Beanstalk is an educational game that teaches balance-fulcrum principles, targeting children ages 5-11. Four versions of the game were deployed on the web through the educational portal Learning.com. Two of the versions incorporate non-player characters that offer opportunities for socio-emotional learning (SEL). Two of the versions include a scientific process of "predict-observe-hypothesize-explain" (POHE), which in effect is in-game testing. This paper reports on a first look into the game logs collected from child players via the portal, allowing for a 2x2 SEL crossed with POHE analysis. Lessons learned from testing variants of an educational game are shared, as well as conclusions drawn from the logs. Surprisingly, the version with both SEL and POHE caused children to stop playing the game sooner. The POHE performance was weakest for the players in the SEL treatment. Rather than help with the science educational goals, SEL may have diminished the experience.
Study-Town: a Game for Cultural Awareness BIBAFull-Text 51-56
  Jennifer Bohn; Maximilian Eibl; Arne Berger; Stefanie Müller
Games are a convenient method of preparing foreign exchange students for the challenges they are going to encounter living in a foreign country. In this paper, we describe the background, concept, and usage of a game called Study-Town created for the German Academic Exchange Service DAAD. The game prepares the foreign exchange students coming to Germany for typical German peculiarities.
What Makes Games Challenging?: Considerations on How to Determine the "Challenge" Posed by an Exergame for Balance Training BIBAFull-Text 57-62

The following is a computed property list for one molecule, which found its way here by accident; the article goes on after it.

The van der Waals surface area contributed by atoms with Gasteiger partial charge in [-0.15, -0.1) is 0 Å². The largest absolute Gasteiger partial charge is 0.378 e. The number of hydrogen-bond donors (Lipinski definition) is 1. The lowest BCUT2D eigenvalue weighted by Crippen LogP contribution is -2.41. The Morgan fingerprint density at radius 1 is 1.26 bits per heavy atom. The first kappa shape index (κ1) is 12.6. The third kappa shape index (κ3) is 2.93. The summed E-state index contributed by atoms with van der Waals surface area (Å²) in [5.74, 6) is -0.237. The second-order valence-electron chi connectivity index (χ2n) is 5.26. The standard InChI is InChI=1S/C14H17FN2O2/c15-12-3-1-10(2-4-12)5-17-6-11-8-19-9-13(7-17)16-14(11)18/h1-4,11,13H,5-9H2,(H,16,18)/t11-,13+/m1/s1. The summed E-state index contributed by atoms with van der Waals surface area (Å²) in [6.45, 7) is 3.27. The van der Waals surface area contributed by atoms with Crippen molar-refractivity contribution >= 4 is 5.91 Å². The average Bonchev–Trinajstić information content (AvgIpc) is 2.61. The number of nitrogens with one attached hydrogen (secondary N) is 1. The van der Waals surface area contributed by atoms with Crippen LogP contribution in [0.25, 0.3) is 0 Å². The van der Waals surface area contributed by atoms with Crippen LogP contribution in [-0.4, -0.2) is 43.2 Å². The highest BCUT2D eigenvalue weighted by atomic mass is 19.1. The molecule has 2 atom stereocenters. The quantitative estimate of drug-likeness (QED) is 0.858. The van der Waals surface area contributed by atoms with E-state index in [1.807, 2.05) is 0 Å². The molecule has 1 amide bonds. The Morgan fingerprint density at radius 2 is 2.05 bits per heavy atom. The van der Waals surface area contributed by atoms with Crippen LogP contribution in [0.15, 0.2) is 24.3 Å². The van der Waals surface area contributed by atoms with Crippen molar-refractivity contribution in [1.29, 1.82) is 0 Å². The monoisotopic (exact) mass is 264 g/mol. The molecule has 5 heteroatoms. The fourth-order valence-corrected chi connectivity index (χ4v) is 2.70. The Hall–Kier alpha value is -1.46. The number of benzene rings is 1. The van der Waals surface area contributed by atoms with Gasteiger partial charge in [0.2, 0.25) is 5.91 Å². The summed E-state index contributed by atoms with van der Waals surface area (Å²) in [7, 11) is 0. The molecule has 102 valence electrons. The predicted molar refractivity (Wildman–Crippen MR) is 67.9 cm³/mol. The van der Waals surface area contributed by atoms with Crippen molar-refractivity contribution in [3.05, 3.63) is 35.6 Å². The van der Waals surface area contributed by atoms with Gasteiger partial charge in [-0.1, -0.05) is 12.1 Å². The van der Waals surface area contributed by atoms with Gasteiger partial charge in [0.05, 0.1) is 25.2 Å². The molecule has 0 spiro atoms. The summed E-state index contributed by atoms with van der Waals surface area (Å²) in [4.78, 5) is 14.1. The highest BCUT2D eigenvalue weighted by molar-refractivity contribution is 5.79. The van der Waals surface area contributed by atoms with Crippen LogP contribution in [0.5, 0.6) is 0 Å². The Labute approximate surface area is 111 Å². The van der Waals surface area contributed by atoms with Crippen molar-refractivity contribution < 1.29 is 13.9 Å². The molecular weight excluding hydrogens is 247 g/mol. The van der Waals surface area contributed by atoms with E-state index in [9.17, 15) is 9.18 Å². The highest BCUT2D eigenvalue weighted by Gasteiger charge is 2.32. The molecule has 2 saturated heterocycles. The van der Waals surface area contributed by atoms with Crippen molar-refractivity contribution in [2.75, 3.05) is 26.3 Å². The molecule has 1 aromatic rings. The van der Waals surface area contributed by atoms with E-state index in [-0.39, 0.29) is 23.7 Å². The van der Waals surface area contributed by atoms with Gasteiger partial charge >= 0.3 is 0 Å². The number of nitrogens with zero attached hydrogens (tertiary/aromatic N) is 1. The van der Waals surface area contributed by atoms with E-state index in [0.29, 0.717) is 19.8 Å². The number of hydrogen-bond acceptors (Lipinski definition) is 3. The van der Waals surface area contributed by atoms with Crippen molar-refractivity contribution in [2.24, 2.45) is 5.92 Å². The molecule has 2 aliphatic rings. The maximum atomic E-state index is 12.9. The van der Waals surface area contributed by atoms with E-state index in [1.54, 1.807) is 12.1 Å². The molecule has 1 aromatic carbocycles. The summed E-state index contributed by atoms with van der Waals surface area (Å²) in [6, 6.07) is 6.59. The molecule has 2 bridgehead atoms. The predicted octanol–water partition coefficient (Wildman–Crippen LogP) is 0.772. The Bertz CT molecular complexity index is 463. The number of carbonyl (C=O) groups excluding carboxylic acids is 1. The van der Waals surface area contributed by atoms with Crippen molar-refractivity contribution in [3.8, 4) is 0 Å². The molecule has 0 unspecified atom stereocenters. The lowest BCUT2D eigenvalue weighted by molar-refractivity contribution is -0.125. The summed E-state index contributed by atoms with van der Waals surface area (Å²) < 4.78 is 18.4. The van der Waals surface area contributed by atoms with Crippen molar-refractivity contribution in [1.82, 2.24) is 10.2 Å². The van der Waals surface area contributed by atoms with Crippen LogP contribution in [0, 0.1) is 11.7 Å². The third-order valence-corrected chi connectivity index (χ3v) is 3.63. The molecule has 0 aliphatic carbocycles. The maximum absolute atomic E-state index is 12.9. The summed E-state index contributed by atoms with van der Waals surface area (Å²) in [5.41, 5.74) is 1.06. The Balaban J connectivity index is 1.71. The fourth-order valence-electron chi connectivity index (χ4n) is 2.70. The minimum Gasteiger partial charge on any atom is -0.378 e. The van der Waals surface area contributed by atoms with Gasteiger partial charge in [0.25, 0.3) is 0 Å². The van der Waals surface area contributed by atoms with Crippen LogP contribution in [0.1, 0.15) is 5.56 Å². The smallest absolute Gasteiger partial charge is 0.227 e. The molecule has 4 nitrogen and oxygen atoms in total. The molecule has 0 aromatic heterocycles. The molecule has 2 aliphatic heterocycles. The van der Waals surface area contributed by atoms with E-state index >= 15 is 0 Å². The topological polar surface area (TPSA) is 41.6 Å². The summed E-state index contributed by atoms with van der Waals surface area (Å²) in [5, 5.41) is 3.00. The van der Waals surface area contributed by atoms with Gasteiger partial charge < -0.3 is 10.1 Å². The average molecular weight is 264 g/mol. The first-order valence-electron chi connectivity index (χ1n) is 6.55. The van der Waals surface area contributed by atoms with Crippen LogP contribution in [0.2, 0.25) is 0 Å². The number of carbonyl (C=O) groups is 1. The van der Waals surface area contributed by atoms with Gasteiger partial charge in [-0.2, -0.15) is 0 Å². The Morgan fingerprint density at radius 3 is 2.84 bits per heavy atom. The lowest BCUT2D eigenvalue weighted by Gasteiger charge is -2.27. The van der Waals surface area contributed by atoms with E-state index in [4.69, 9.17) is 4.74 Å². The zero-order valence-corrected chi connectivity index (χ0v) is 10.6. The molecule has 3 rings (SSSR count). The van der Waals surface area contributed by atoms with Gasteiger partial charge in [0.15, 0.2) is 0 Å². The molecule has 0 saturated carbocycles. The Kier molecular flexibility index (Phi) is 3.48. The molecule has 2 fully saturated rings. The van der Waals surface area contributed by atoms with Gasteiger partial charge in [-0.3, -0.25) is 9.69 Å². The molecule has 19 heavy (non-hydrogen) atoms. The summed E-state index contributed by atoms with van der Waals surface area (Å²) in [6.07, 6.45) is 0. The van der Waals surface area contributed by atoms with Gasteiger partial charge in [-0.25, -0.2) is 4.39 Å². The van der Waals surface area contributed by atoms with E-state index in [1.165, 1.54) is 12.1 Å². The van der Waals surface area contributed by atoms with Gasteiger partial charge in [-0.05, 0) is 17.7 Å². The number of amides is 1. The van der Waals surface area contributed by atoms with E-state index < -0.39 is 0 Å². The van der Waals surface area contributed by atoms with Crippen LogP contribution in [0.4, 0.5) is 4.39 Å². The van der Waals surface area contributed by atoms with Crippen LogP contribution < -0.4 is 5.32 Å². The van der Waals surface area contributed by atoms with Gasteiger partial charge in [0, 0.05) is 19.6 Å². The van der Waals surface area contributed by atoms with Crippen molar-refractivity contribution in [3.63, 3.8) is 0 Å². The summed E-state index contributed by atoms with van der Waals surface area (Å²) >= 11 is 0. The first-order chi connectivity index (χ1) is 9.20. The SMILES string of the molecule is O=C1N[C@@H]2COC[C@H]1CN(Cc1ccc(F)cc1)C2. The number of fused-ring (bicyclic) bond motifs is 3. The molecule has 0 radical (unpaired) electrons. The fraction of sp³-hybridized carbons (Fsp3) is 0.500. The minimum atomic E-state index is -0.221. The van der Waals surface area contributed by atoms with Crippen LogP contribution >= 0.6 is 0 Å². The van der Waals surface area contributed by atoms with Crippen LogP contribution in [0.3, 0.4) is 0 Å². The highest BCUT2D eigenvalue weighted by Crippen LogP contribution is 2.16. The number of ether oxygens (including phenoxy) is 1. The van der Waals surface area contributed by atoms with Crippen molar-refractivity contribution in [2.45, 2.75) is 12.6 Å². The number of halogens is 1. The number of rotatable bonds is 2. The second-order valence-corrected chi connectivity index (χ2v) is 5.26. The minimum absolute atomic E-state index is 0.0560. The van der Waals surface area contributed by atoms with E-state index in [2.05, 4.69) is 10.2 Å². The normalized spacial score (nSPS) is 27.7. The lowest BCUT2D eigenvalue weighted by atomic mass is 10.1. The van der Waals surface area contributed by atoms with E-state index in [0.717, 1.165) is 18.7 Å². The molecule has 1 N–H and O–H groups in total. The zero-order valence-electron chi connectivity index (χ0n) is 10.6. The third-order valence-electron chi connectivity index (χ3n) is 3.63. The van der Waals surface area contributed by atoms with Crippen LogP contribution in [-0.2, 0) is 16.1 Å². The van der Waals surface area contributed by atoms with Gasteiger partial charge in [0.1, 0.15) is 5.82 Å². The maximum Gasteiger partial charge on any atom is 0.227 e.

Sandro Hardy; Angelika Kern; Tim Dutz; Christoph Weber; Stefan Göbel; Ralf Steinmetz
Exergames are expected to induce desired health-related effects by incorporating a players' bodily movements into their gameplay. The effectiveness of these games is determined by the compliance to the training goals and by the frequency and the duration of playing. The latter is influenced by the player's motivation and increasing it is therefore essential for the effectiveness of exergames. Findings suggest that one of the main elements influencing motivation through the game is the "perceived challenge", consisting of the difficulty level posed by the physical interaction required for playing the game on the one hand, and the difficulty posed by the game mechanic itself one the other. If challenge could somehow be measured and intentionally varied, it might be possible to achieve a specific "level of motivation" for a given user. In this paper we present an approach that aims to quantify the amount of challenge induced by the variation of individual features of an exergames. In addition, the psychological self-determination and goal-setting theories are brought into the context of game research and evaluation, suggesting that setting a personal goal might influence the outcomes, too. Therefore, the dependence of motivation, perceived difficulty and performance on specific level features as well as goal-setting are being tested, aiming to find whether the effectiveness of the training can be increased intentionally by changing level features or setting personal goals.